Music video and documentary film maker Myles O’Reilly unintentionally began his career by combining three previous and not so rewarding vocations to form a new hobby while unemployed in a global recession. A gofer with Irish national broadcasters RTE, a photographer and photographic printer, and experience as a recording artist signed to Sony Music Publishing and V2 records UK, in 2009 Myles borrowed a video camera to document local musicians performances and upload the footage to Youtube.
Since then, multi-tasking O’Reilly has filmed, directed and edited over 100 music video promo’s and 20+ music documentaries of Irish musicians at home and abroad, including Glen Hansard, Villagers, Imelda May, The Script, James Vincent McMorrow, Sinead O’Connor, Lisa Hannigan and Mick Flannery, alongside other International artists such as Hollywood sound track virtuoso Ernst Reijseger, Icelandic artists Soléy, Múm and Amiina, Janelle Monea, Martina Topley Bird, The Staves, Tegan and Sara and a long arm list of many rising and emerging artists, all available to view from his blog Arbutus Yarns.
“Lisa Hannigan, James Vincent McMorrow, Julie Feeney, Villagers, Sinéad O’Connor and a long-arm list of other names have had their performances and downtime documented by O’Reilly in a style far removed from what we’re used to seeing on our screens, small or otherwise” – The Irish Times
“Myles O’ Reilly is the finest music documentarian Ireland has right now” – The Irish Independent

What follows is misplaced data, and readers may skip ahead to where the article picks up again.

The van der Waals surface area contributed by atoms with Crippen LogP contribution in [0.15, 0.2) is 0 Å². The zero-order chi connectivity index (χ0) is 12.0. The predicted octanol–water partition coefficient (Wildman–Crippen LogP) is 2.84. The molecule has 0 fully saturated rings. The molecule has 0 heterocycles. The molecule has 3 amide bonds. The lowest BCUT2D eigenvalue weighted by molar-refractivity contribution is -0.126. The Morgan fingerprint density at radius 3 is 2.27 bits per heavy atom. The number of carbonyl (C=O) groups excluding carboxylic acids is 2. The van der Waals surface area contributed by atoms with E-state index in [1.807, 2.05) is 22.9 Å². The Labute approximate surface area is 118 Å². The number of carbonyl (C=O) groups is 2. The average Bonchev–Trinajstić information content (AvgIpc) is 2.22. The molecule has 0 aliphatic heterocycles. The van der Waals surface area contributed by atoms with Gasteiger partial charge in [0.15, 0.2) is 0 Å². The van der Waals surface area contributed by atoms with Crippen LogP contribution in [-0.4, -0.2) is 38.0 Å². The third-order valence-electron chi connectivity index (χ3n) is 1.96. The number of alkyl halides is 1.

“Myles O’Reilly is an Irish director of exquisite live music films…No other director makes you feel like you’re right there at a gig” – The Irish Times
* Winner ‘Best Irish Director‘ 2010 IMTV Awards*
* Winner ‘Video of The Year‘ 2011 IMTV Awards*
* Winner ‘Best Female Video‘ 2011 IMTV Awards*
When his band Juno Falls fell apart, Myles O’Reilly found a novel way to stay close to the music – by making acclaimed films of Irish rock and indie artists, writes TONY CLAYTON-LEA of The Irish Times.
‘THE PIVOTAL POINT was when I watched most of Werner Herzog’s films. What Herzog says about the way he works is that he films truth. He likes honesty. He calls it the ecstatic truth: the simple, everyday things people do that you forget, but when they’re on film it’s all about the characteristics of nature and personality. As soon as I saw his movies everything changed; it was like I had spent three years with him in Tibet and he had instilled everything in me.”
Irish filmmaker Myles O’Reilly – tall, thin, nursing a pint of Guinness in a Dublin city centre hotel foyer – is finally forging something of a successful career for himself. You may or may not have heard of the band he used to be in (the overlooked and under-appreciated Juno Falls, which fell by the wayside several years ago), but you have certainly heard of the Irish music acts he has been filming since he experienced his Werner Herzog epiphany.
Lisa Hannigan, James Vincent McMorrow, Julie Feeney, Villagers, Sinéad O’Connor and a long-arm list of other names have had their performances and downtime documented by O’Reilly in a style far removed from what we’re used to seeing on our screens, small or otherwise.